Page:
Not sure where you get these “facts” from.
Lisa Johnston
12

I appreciate your concern about the welfare of people of transition and our high rates of suicide. I looked at the NIH document and saw it study was from 1973 to 2003. Not totally out of date, but there is even newer data.

People who get treatment do better than people with no treatment. Living in the wrong gender is like being in a room with no windows or doors and the room is on fire. Remember when people leapt from the World Trade Center after the attack knowing they would die? When there is no hope, people will end their lives. As a trans person this is the closest I can get to trying to give you a visual of what GID feels like.

Those of us who get treatment are happier. Personally I am happy beyond belief. Like Orlando says in the Sally Potter allegory about transsexuals movie, “I’m so happy I think I’m going to faint.” Society still persecutes many of us and this is why some people can never quite escape from that burning room.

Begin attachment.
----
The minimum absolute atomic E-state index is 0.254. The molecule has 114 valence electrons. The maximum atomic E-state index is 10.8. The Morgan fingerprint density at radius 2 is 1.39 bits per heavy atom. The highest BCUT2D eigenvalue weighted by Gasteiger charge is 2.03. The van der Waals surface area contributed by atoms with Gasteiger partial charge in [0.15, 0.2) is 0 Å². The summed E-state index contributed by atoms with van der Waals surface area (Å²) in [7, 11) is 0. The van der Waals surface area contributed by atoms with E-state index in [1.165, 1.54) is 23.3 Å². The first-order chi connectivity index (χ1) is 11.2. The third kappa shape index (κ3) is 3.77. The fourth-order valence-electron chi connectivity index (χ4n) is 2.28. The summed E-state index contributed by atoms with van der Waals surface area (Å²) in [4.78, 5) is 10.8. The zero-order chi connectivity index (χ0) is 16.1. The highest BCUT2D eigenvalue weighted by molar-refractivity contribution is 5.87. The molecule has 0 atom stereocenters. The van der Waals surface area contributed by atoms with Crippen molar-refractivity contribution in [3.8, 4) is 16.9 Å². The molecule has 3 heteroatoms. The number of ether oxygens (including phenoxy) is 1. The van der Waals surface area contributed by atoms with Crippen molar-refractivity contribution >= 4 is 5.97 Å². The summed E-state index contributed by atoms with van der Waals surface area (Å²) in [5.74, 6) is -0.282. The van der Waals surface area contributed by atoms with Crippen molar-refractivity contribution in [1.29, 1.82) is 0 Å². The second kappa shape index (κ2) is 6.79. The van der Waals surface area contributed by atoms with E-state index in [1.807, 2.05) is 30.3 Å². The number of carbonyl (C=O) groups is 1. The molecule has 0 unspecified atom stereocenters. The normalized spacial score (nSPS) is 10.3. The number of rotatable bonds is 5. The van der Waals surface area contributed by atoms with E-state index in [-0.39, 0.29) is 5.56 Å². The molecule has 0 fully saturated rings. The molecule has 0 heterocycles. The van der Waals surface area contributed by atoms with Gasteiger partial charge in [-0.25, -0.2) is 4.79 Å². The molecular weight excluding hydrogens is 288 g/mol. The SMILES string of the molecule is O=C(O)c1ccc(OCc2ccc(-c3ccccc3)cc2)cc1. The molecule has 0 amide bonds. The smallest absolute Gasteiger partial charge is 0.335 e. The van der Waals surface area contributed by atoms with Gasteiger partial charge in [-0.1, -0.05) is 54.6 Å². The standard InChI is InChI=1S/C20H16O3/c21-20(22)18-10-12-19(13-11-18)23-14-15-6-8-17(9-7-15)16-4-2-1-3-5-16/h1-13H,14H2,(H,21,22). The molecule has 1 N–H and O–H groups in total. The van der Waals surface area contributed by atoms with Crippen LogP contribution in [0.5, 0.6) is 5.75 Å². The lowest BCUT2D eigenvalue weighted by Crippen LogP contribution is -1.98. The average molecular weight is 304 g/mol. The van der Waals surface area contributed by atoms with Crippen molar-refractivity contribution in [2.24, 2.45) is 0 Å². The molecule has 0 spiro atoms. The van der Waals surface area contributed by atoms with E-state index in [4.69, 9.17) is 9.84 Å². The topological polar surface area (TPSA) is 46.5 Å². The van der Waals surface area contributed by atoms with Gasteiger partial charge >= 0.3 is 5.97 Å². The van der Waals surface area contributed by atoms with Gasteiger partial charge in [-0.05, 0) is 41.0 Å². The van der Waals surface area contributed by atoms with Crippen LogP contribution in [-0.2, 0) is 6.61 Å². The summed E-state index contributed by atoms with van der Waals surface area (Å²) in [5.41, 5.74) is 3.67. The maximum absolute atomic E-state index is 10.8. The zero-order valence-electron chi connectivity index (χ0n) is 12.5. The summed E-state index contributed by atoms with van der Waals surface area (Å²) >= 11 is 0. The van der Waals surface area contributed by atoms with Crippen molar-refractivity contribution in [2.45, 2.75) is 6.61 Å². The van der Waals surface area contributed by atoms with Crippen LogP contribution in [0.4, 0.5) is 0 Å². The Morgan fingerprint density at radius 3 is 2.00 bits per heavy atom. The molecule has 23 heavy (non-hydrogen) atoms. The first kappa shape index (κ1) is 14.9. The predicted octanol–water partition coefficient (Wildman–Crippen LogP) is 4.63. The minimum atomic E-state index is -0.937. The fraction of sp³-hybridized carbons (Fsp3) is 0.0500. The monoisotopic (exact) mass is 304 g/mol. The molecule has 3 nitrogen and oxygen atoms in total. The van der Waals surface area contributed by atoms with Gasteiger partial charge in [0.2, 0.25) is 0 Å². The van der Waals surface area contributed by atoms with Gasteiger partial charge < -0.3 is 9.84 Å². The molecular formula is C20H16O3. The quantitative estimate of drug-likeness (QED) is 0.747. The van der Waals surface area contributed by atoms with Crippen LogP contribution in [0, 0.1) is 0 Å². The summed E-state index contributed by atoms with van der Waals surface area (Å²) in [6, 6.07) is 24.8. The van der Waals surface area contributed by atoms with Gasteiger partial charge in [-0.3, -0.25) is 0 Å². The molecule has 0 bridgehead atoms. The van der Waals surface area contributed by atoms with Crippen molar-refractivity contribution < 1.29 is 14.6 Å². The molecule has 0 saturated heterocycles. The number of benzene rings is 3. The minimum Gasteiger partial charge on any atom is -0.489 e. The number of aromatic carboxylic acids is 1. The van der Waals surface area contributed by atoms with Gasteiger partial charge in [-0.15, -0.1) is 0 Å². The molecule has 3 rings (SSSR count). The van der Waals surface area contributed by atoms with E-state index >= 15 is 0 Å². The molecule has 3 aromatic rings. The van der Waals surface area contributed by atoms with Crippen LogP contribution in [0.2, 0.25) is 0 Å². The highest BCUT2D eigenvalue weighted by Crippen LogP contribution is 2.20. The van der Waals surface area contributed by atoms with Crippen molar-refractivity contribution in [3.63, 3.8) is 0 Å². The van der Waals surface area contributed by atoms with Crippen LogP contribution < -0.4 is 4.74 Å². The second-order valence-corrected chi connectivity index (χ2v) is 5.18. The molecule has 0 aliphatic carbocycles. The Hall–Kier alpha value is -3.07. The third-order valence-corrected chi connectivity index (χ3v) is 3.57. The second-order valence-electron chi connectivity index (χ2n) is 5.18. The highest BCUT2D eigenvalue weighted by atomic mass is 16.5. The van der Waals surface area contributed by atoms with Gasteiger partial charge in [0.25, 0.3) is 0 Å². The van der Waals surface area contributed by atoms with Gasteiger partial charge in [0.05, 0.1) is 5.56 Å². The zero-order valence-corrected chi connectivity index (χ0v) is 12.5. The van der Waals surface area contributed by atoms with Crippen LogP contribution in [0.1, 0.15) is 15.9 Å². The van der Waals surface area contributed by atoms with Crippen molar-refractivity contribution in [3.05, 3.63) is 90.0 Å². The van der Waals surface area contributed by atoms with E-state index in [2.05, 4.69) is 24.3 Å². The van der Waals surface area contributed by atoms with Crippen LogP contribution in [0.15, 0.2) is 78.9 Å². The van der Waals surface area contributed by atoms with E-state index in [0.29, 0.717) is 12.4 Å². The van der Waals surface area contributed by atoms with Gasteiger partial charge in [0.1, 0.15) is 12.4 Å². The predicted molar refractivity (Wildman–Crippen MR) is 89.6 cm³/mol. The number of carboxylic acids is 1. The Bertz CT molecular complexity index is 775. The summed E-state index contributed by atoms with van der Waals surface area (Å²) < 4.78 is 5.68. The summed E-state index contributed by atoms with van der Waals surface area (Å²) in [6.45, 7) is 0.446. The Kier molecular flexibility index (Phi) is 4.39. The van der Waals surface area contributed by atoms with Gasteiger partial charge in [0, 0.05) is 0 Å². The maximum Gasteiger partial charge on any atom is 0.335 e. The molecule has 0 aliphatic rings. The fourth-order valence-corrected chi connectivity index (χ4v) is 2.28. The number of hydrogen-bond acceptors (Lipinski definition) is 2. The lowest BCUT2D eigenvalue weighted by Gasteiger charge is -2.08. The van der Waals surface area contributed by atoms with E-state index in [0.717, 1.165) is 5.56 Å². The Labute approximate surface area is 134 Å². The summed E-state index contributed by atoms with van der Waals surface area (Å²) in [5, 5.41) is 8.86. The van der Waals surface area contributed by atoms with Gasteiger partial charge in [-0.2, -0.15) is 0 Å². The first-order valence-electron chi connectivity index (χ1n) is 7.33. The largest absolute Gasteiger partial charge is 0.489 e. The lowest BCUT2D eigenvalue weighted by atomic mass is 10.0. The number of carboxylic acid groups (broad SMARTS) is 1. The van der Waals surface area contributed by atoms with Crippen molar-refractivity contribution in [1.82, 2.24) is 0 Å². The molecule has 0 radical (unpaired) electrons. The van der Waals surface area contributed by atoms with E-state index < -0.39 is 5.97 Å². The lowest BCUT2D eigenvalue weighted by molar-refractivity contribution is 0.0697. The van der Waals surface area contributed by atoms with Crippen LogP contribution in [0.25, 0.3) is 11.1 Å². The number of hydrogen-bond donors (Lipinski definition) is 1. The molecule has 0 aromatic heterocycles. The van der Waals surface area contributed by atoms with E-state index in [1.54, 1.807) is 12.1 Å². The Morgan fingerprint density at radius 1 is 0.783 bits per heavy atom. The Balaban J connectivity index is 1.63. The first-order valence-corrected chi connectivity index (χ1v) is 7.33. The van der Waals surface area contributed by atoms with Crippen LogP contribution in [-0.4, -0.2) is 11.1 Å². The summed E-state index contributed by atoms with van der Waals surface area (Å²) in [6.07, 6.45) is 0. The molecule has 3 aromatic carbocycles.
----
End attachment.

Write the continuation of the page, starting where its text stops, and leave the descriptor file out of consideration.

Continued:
However, for those who live more or less cis lives post-transition, the relief is enormous and long-lasting. For people who live trans, it is also much the same. The key is treatment and stopping puberty of the wrong kind, and giving the breathing room for the sufferer to be old enough to understand what the person needs to do. Yes. You are right. Some people will not want to transition, but some will. Will we throw the baby out with the bathwater?

Advances in stem cell research may mean that in a few years we might get reproductive organs consistent with our genders. That will be a wonderful world for sure. There is much to hope for and it is coming down the pike.

It is so sad that people take their lives, but to stress it again, often it is because the person has gone untreated for so long and has been tossed into society’s dustbin. Addressing the dysphoria early is the key to better outcomes, not shutting the programs down.